Cell phones have come a long way in the last decade. Today, one can talk, text message, shoot photos and video, send and receive e-mail, and even access the Web.
Now imagine using cell phone to make available qualty anti-malaria drug in villages and romote parts of Nigeria where people lack access to standard medicine stores.
This is the thrust of an initiative that Future Health Systems (FHS), Nigeria under the coordination of Professor Oladimeji Oladepo, is embarking on after a study by this consortium meant to find ways to translate political and financial commitments of government to meet the health needs of the poor, realized there was dearth of information on the new anti malarial policy.
Moreover the appropriate malaria drugs for effective malaria treatment was notreadlt available in every nook and cranny of the country.
Says Prof Oladepo : “We realized that the diffusion of cell phones in Nigeria is very high and that its use is not limited to urban communities, but also penetrates rural areas. Also, Short Message Service (SMS) is also widely used. This is a type of technology which can be put to use to improve access of patient medicine vendors (PMVs) to appropriate and quality malaria medicine, especially since the generality of the public consisting of about 70 per cent use their services.”
The 2007 study reveal that patients were not getting appropriate and efficacious anti-malarial drugs from venders.
Overall, 43 per cent of them were aware of the new government policy stipulating that a change of drug for malaria treatment from chloroquine to anteminisine combination therapy (ACT). Awareness level varies all over the country‑ 51.3 per cent in Ibadan, a city in the Southwestern; 9.7 per cent in Kaduna, North Central; and 6.3 per cent in Enugu, South East Nigeria. The inventory of anti-malarial drugs on sale indicated that 2.1 per cent, 7.5 per cent and 27.8 per cent sell ACT, the government stipulated medicine in Ibadan, Kaduna and Enugu, respectively.
Says Professor Oladepo, “We can explore this technology to bridge information gap on anti-malarial drugs policy, government drug regulations and guidelines and ensure there is a feedback from PMVs to government officials on adverse reactions on drugs, including those from malarial drugs they sell. They have their own concerns too and would want to seek clarification on new malarial drugs just coming to the market, ascertain whether they are genuine or validate their NAFDAC number.”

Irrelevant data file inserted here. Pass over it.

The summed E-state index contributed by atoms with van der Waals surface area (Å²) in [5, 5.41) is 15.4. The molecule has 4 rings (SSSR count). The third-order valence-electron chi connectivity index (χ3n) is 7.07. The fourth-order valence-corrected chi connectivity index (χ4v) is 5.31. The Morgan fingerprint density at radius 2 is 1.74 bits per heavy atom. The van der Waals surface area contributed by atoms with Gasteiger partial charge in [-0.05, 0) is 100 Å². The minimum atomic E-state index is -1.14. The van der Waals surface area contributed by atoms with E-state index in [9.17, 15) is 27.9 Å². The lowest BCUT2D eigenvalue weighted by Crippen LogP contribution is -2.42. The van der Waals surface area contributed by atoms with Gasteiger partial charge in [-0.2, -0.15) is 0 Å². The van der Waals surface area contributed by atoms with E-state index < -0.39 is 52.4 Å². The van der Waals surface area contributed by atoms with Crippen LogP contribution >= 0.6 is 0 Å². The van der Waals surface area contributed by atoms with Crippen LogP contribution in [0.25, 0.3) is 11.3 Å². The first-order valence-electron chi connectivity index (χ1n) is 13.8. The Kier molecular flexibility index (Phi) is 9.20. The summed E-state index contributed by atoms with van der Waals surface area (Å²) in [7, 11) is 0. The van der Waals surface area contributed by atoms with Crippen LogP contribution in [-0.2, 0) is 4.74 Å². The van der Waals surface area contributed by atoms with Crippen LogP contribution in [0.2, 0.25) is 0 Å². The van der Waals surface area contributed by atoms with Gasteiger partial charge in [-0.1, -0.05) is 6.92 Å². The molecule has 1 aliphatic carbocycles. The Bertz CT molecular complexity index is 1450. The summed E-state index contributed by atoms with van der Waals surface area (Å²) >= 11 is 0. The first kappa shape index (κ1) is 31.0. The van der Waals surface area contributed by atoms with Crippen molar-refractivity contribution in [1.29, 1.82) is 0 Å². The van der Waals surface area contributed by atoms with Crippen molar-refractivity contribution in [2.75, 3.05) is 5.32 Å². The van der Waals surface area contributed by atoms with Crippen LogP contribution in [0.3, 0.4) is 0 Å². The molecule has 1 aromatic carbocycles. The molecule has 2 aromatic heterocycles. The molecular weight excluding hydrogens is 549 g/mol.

But what format is this to take for effectiveness? According to Professor Oladepo, “from a dedicated set of toll- free cell phone lines, which a communication outfit is considering to provide, health workers manning the desk can send SMS on issues relating to drugs to them and PMVs can similarly through these lines communicate their concerns, ask questions on drug related issues.
Says Prof Oladepo: “We can explore this technology to bridge the information gap o n a n t i - m a l a r i a l d r u g s p o l i c y, government drug regulations and guidelines and ensure there is a feedback from the vendors to government officials on adverse reactions on drugs, including those from the malarial drugs they sell.They have their own concerns too and would want to seek clarification on new malarial drugs just coming into the market to ascertain whether they are genuine or validate their National Agency for Food and Dru g Administration and Control Number .
But how would it work? Prof Oladepo explains: “From a dedicated set of toll- f r e e c e l l p h o n e l i n e s , w h i c h communication outfit is considering providing, health workers manning the desk can send SMS on issues relating to drugs to them and the vendors can then communicate their concerns and ask questions on drug-related issues.
The initiative could impact on the treatment of other diseases too. “This would advance primary health care services, especially in the management of malaria, and ensure reduction of counterfeit or low standard drugs in circulation, thus impacting on treatment of several diseases in the community.”
Cell phones are already in use in the management of diseases such as diabetes, asthma and hypertension. Diabetics take photos of their meals and send them to their doctors and dieticians, who assess whether they are eating the right amount and quality of food.